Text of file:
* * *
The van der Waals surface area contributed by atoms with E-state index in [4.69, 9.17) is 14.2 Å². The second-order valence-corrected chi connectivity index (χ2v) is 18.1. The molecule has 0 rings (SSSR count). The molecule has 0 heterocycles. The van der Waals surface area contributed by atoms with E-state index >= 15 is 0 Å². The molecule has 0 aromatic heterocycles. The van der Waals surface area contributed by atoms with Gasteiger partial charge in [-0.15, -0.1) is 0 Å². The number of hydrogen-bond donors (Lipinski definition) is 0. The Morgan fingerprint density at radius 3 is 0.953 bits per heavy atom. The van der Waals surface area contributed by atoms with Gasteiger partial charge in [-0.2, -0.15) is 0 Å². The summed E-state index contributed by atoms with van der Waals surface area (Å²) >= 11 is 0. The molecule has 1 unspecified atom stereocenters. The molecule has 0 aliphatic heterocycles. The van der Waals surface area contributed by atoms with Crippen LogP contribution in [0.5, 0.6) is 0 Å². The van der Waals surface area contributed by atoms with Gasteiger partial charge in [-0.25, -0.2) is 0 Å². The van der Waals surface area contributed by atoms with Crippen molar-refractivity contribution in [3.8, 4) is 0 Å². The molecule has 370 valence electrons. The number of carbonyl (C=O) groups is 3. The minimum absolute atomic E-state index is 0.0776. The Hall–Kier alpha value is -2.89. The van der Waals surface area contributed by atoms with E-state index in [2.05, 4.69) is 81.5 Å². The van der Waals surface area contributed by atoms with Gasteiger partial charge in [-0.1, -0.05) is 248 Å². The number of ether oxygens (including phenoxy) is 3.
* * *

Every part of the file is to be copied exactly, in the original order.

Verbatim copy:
The van der Waals surface area contributed by atoms with E-state index in [4.69, 9.17) is 14.2 Å². The second-order valence-corrected chi connectivity index (χ2v) is 18.1. The molecule has 0 rings (SSSR count). The molecule has 0 heterocycles. The van der Waals surface area contributed by atoms with E-state index >= 15 is 0 Å². The molecule has 0 aromatic heterocycles. The van der Waals surface area contributed by atoms with Gasteiger partial charge in [-0.15, -0.1) is 0 Å². The number of hydrogen-bond donors (Lipinski definition) is 0. The Morgan fingerprint density at radius 3 is 0.953 bits per heavy atom. The van der Waals surface area contributed by atoms with Gasteiger partial charge in [-0.2, -0.15) is 0 Å². The summed E-state index contributed by atoms with van der Waals surface area (Å²) >= 11 is 0. The molecule has 1 unspecified atom stereocenters. The molecule has 0 aliphatic heterocycles. The van der Waals surface area contributed by atoms with Crippen LogP contribution in [0.5, 0.6) is 0 Å². The van der Waals surface area contributed by atoms with Gasteiger partial charge in [-0.25, -0.2) is 0 Å². The van der Waals surface area contributed by atoms with Crippen molar-refractivity contribution in [3.8, 4) is 0 Å². The molecule has 370 valence electrons. The number of carbonyl (C=O) groups is 3. The minimum absolute atomic E-state index is 0.0776. The Hall–Kier alpha value is -2.89. The van der Waals surface area contributed by atoms with E-state index in [2.05, 4.69) is 81.5 Å². The van der Waals surface area contributed by atoms with Gasteiger partial charge in [-0.1, -0.05) is 248 Å². The number of ether oxygens (including phenoxy) is 3.